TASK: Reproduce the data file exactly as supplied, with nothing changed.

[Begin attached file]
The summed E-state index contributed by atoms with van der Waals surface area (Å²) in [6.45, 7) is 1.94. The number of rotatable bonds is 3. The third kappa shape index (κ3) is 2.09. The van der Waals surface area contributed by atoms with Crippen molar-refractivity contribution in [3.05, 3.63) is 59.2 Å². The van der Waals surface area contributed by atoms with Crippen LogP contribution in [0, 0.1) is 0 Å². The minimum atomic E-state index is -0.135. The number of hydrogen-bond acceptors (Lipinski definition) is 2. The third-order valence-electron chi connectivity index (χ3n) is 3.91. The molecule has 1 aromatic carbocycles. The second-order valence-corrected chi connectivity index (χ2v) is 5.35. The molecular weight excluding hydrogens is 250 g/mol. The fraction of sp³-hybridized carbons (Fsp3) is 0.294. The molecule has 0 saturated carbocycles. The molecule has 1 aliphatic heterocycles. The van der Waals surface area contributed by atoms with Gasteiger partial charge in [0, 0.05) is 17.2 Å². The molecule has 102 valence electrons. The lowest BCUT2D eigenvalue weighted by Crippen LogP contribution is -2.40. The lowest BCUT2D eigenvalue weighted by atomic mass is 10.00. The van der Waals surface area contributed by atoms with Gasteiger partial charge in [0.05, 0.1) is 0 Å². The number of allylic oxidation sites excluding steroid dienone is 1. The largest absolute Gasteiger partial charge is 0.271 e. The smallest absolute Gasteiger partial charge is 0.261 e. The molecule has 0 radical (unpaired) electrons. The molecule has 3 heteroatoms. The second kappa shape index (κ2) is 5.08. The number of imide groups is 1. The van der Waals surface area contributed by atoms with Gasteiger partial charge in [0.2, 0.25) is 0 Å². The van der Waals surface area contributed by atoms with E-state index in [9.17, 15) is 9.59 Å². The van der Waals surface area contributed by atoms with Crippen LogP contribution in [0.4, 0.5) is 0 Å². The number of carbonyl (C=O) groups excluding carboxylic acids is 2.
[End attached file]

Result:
The summed E-state index contributed by atoms with van der Waals surface area (Å²) in [6.45, 7) is 1.94. The number of rotatable bonds is 3. The third kappa shape index (κ3) is 2.09. The van der Waals surface area contributed by atoms with Crippen molar-refractivity contribution in [3.05, 3.63) is 59.2 Å². The van der Waals surface area contributed by atoms with Crippen LogP contribution in [0, 0.1) is 0 Å². The minimum atomic E-state index is -0.135. The number of hydrogen-bond acceptors (Lipinski definition) is 2. The third-order valence-electron chi connectivity index (χ3n) is 3.91. The molecule has 1 aromatic carbocycles. The second-order valence-corrected chi connectivity index (χ2v) is 5.35. The molecular weight excluding hydrogens is 250 g/mol. The fraction of sp³-hybridized carbons (Fsp3) is 0.294. The molecule has 0 saturated carbocycles. The molecule has 1 aliphatic heterocycles. The van der Waals surface area contributed by atoms with Gasteiger partial charge in [0, 0.05) is 17.2 Å². The molecule has 102 valence electrons. The lowest BCUT2D eigenvalue weighted by Crippen LogP contribution is -2.40. The lowest BCUT2D eigenvalue weighted by atomic mass is 10.00. The van der Waals surface area contributed by atoms with Gasteiger partial charge in [0.05, 0.1) is 0 Å². The number of allylic oxidation sites excluding steroid dienone is 1. The largest absolute Gasteiger partial charge is 0.271 e. The smallest absolute Gasteiger partial charge is 0.261 e. The molecule has 0 radical (unpaired) electrons. The molecule has 3 heteroatoms. The second kappa shape index (κ2) is 5.08. The number of imide groups is 1. The van der Waals surface area contributed by atoms with Gasteiger partial charge in [0.2, 0.25) is 0 Å². The van der Waals surface area contributed by atoms with E-state index in [9.17, 15) is 9.59 Å². The van der Waals surface area contributed by atoms with Crippen LogP contribution in [0.4, 0.5) is 0 Å². The number of carbonyl (C=O) groups excluding carboxylic acids is 2.